Six former tenants of a single room occupancy (SRO) hotel are suing their former landlord over wrongful eviction, after their building was damaged in a 2011 fire, then illegally converted into a “techie co-op.”

“The Negev” – Dorm-Style Living for “The Tech World”

The Park Hotel at 1040 Folsom Street was badly damaged in a fire in May 2011. Under the San Francisco rent control ordinance, the former tenants were entitled to return to their homes at the same rental price of $700 within 30 days of repairs.

However, the former tenants reported to the Examiner, that they were unaware that the building was finished or remodeled and reoccupied by a “techie co-op” called The Negev, or as SFist calls it, a modern day commune.

The rental listings for the new co-op advertise a space for “young professionals” and “like-minded people” “mostly from the tech world.”

The Craigslist ad for the space reads:

“Instant Friends & Community – Like minded group of people who are into entrepreneurship, sales, engineering, and partying.

Family dinners on sundays, parties every 3 weeks, yoga on Fridays, and weekly talks from well known people mostly in the technology world. Consists of both guys and girls.”


Challenging the Co-op’s Legality

The building’s owner, Danny Haber, owns similar “communes” throughout the city, including one on 6th and Howard Streets.

Haber allegedly offered a former tenant only $500 as a buyout to relinquish her rights to return to her home. Of course, she immediately refused and instead sought out Steve Collier, an attorney with the Tenderloin Housing Clinic.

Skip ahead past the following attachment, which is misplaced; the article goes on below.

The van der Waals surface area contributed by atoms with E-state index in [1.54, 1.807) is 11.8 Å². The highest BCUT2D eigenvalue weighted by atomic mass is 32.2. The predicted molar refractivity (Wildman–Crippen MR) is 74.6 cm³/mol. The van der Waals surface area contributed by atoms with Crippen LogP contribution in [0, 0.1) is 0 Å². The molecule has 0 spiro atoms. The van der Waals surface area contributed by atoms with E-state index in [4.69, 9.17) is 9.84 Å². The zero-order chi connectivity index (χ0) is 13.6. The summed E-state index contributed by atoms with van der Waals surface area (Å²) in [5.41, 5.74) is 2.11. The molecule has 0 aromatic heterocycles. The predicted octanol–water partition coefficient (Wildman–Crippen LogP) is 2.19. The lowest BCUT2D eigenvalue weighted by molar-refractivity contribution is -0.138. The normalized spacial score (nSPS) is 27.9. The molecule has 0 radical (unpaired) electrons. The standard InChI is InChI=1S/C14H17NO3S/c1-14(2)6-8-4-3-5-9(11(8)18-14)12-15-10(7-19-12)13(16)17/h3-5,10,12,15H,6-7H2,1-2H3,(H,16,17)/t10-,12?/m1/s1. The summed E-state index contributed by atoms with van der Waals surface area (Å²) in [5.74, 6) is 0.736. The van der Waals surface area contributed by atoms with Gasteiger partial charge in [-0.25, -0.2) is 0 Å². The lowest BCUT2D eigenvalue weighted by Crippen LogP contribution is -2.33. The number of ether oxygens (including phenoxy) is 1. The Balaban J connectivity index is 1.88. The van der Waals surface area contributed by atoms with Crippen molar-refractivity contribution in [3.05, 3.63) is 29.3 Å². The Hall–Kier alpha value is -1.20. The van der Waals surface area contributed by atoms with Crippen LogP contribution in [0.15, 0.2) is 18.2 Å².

Collier filed a wrongful eviction lawsuit last Wednesday on behalf of six of the former tenants. He also pointed out that in 2008, the Park Hotel landlord Nasir Patel, obtained a $100,000 interest-free loan from the Mayor’s Office of Housing and Community Development to renovate the hotel and agreed to keep 10 units as affordable housing, meaning affordable to anyone making 40 percent below the neighborhood’s median income – for 15 years.

According to the Examiner, on October 28, the Mayor’s Office issued a notice of default on the loan, due to the landlord’s failure to offer any units at the agreed rate.

Meanwhile, Haber says he is willing to do anything to avoid the lawsuit, suggesting they reach an agreement that doesn’t involve evicting his current tenants and his old tenants would remain out of luck as well.

Tech Boom Meets Housing Crisis

With the influx of younger tech employees entering the city and demand for housing at an all time high, will there be more SRO tech takeovers? Some have argued that these are glorified frat houses, while some argue it’s their only opportunity to live and work in the city. What do you think? Comment below.